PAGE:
Welcome to our final installment of this week’s Voices of PCOS series in honor of PCOS Awareness Month. Yesterday we heard Melissa’s story about what it’s like to not fit into the cookie-cutter mould of a PCOS patient and what it means to be a “skinny cyster.”
Today we hear from Kymberli from The Smartness , as she shares her unique journey with PCOS and the need for us as women to empower ourselves in their doctors’ offices.
Did you miss a story this week? You can click on the Voices of PCOS dropdown menu under the Resources and Links tab above!
Your Voice Matters: Empowering Yourself as a PCOS Cyster
September is PCOS Awareness Month. Let's find a cure!
“Here, Kym,” my mom said to me as we stood in her bathroom primping for our grown-ups only double-date,”Try this razor. It’s the best damned thing ever. Look – it’s motorized!”
I lathered up with the powder-fresh shaving cream and took the buzzing razor from her. I took a couple of passes with it, then stroked my skin to see if the blade was, in fact, the best damned thing ever. “Oooh, silky schmooove!”
“See? I told you! But don’t you know you’re supposed to shave down and not up?” she demonstrated.
“Nah, shaving up works better for me. I always seem to have little stubblies left if I shave down.” I paused, suddenly realizing the absurdity of this conversation between women. “Isn’t this the type of lesson that a father has with his teenage son, and not one that a
Laughing, she said, “What better way to have some mother-daughter bonding than by standing in the mirror shaving our beards?”
At first glance, I’m not exactly what comes to mind when you think of what infertility looks like. I have four children, to include a set of twins. I’ve even been a gestational surrogate; in 2007, I delivered a healthy baby boy to my former intended parents. To look at me, you’d never know that I am among the 1 in 8 people who have dealt with infertility.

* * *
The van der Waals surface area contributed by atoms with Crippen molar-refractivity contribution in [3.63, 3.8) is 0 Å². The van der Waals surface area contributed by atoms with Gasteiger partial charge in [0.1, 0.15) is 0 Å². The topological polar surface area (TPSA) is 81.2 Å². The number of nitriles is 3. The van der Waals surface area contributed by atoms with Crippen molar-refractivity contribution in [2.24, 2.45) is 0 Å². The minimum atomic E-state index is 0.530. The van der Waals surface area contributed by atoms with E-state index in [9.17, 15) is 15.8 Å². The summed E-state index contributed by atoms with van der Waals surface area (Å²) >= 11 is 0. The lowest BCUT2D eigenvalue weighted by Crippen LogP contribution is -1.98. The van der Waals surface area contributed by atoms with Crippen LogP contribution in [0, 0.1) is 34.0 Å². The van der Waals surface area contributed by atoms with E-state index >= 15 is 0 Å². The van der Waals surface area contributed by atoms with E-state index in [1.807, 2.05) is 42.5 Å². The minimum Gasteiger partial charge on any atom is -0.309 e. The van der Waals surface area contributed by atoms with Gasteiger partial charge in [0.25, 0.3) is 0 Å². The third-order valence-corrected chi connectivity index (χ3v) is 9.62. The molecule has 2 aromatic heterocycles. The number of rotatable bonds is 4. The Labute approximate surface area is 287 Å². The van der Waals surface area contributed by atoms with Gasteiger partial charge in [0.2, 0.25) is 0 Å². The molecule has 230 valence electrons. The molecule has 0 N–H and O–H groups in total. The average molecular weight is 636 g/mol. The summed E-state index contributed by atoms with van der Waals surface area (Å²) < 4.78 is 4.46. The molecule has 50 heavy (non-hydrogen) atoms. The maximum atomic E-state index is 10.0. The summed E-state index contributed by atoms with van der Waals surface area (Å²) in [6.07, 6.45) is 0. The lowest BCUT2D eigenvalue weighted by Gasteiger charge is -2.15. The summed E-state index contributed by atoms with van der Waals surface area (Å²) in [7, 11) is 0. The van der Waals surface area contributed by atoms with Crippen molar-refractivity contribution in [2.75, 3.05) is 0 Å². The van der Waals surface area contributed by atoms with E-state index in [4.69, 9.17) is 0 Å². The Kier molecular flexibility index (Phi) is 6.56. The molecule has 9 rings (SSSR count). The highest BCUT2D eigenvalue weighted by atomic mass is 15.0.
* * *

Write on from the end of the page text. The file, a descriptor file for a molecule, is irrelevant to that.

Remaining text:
My husband and I tried to conceive without any intervention for more than two frustrating years. Given the scant, irregular periods that had grown increasingly more spaced out from the time that I was fifteen, I knew the problem was with me. After the first year of trying to conceive, I went to my obstetrician without having the slightest idea of what to ask. I didn’t even know the definition of infertility, much less have any idea of what I should expect as a basic standard of care when I went into his office and said, “It’s been a year, and I’m still not pregnant.”
So when he essentially said, “You’re still young, and you’re healthy. It will happen,” I was deflated, but I believed Dr. Idiot.
Like Mandie , I started the next year of trying to conceive by reading . It didn’t take long for me to realize just how off my body was. I learned how to chart my cycles by taking my basal body temperature (BBT) and by recording other things like cervical mucous quality and cervix positioning. It seemed like anything my body should have been doing, it was not. The most obvious indication of something being amiss was the fact that I never once detected ovulation, and my cycles were anywhere from 50-90 days in length.
At the end of that year, I chose a different OB/GYN. This one had “fertility specialist” etched after the “M.D.” on his name plaque. He took one look at my charts, said I was anovulatory (obviously), and then wrote a prescription for Clomid. Two cycles later, I was pregnant with my twins (who were born in 2001). My two singletons (born in 2003 and 2005) were also conceived on Clomid. I share with you the quick and dirty version of my family-building not to brag, but merely to emphasize the fact that were it not for the assistance of a fertility treatment, the chances of me achieving a pregnancy were very slim.